Former Trump White House Press Secretary and Arkansas Governor Sarah Huckabee Sanders signed an executive order to repeal COVID-19 executive orders issued at the beginning of the coronavirus pandemic in 2020 on January 13, cementing the re-opening campaign accelerated under the Democratic administration of Joe Biden.
The action repealed an executive order to establish a steering committee to implement the Arkansas Coronavirus Aid, Relief, and Economic Security Act, which went into effect March 30, 2020; the Governor’s Medical Advisory Committee for Post-Peak COVID-19 Response (April 13, 2020), Governor’s COVID-19 Testing Advisory Group (April 21, 2020), the Governor’s Technical Advisory Board (May 26, 2020), and the Governor’s COVID-19 Winter Task Force (November 13, 2020).
Sanders called the executive orders “obsolete,” saying the state government has “prioritized COVID-19 disproportionately,” claiming the orders “allowed other health concerns like addiction, cancer screenings, diabetes, and mental health to worsen.”
Parroting the position of the Democratic Party administration in Washington, she said, “As Governor, I will always put the health, safety, and well-being of Arkansans first. President Biden declared the ‘pandemic is over’ during an appearance on ‘60 minutes’ last year,” Sanders said.
Sanders went on to say that it is time for Arkansas and the United States “to get back to normal” all the while millions continue to get infected and tens of thousands are dying every week around the globe. Nearly 12,800 people have died due to COVID-19 in Arkansas since the beginning of the pandemic.
As of January 20, the Arkansas Department of Health (ADH) has reported 4,669 active cases in the state. However, with COVID-19 prevention measures, no matter how small, either stagnating or being slashed, cases of the potentially deadly infection are undoubtedly far, far higher.
Moreover, on January 11, Sanders announced her support for the “Constitutionality” on the state ban on mask mandates in a news release. “I promised that when I was elected, Arkansas would not have mask or COVID-19 vaccine mandates and we would not shut down churches and schools, because we believe in personal freedom and responsibility,” in other words, wanton infection and murder. Sanders continues, “Arkansans need to talk with their medical professionals, with their doctors, and make the decisions that are best for their family and their kids.”
Sanders ordered that the ADH establish a process of prioritization of other public health challenges over the most glaring: the flu, RSV, and COVID-19.
Arkansas COVID-19 cases increased by nearly 2,500 over the past week, according to the ADH website update on January 17. The increase is down from the 3,600 new cases reported over the previous seven-day period. As of January 16, total COVID-19 hospitalizations in the state number 326, according to YCharts.com. State officials also announced at least 30 new deaths over the past week. Over that same week, 24 patients were reported to be on ventilators statewide, up 5 from the previous week.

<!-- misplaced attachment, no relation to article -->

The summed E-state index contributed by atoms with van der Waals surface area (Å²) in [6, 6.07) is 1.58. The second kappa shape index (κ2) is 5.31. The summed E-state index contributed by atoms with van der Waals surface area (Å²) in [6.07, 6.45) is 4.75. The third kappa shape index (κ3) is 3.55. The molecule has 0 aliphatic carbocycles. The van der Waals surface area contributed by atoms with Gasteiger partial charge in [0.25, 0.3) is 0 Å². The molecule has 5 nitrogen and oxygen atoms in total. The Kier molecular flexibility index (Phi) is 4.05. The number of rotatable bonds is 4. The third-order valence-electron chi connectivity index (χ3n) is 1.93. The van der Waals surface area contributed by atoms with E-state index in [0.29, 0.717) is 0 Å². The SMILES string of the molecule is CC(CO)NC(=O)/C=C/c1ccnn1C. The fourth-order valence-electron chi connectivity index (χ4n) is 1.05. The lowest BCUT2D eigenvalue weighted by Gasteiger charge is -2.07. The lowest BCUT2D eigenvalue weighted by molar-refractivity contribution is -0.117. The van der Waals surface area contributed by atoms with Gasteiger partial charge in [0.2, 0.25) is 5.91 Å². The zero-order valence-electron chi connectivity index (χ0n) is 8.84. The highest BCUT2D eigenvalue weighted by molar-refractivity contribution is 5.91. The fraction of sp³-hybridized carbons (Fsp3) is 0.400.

The new cases bring the total cumulative count of COVID infections in Arkansas to more than 994,000. This is virtually one-third of the population of Arkansas, which numbers 3.01 million people, according to a 2021 United States Census Bureau report. As more people become infected with COVID-19, particularly the latest variant, XBB.1.5, the already-stressed and understaffed hospitals in the state will crumble beneath the weight of so many cases.
In a report recently published by Global Data, commissioned by the Arkansas Hospital Association (AHA), the shortage of health care workers in myriad specialties is expected to worsen amid a deepening social and economic crisis. Moreover, the crisis is exacerbated due to a shortfall of 9,000 registered nurses in Arkansas, which could require a decade to resolve. By 2035, a shortfall estimated between 240 to 580 respiratory therapists is expected as well. There is a shortage of other specialists projected to worsen at the same time: phlebotomists, physician assistants, clinical laboratory technicians and emergency service techs are also among the fields impacted by longer hours, falling wages, and a lack of necessary resources.
In response, the AHA is drawing up a blueprint to stabilize and grow Arkansas’s health care workforce. “Hospitals in Arkansas faced workforce challenges even before the COVID-19 pandemic, but the situation is now alarming,” said Bo Ryall, president and CEO of the AHA.
“The plain facts presented by this report offer us a starting point to begin to address the need—more urgent by the month—to build up our pipeline of health care professionals,” Ryall continued. “This problem will not be solved quickly or by hospitals alone, but we owe to the coming generations to take aggressive action to meet this challenge.”
The AHA concluded, “These projected shortfalls pose a significant threat to the health and wellness of our communities and, frankly, to the stability of our state. We must not take our excellent health care workforce for granted.”
But this is precisely what Governor Sanders and the Biden administration have done. Amid plummeting wages, soaring interest rates, and the ever-mutating coronavirus, the expansion of the health care workforce cannot be achieved under capitalism.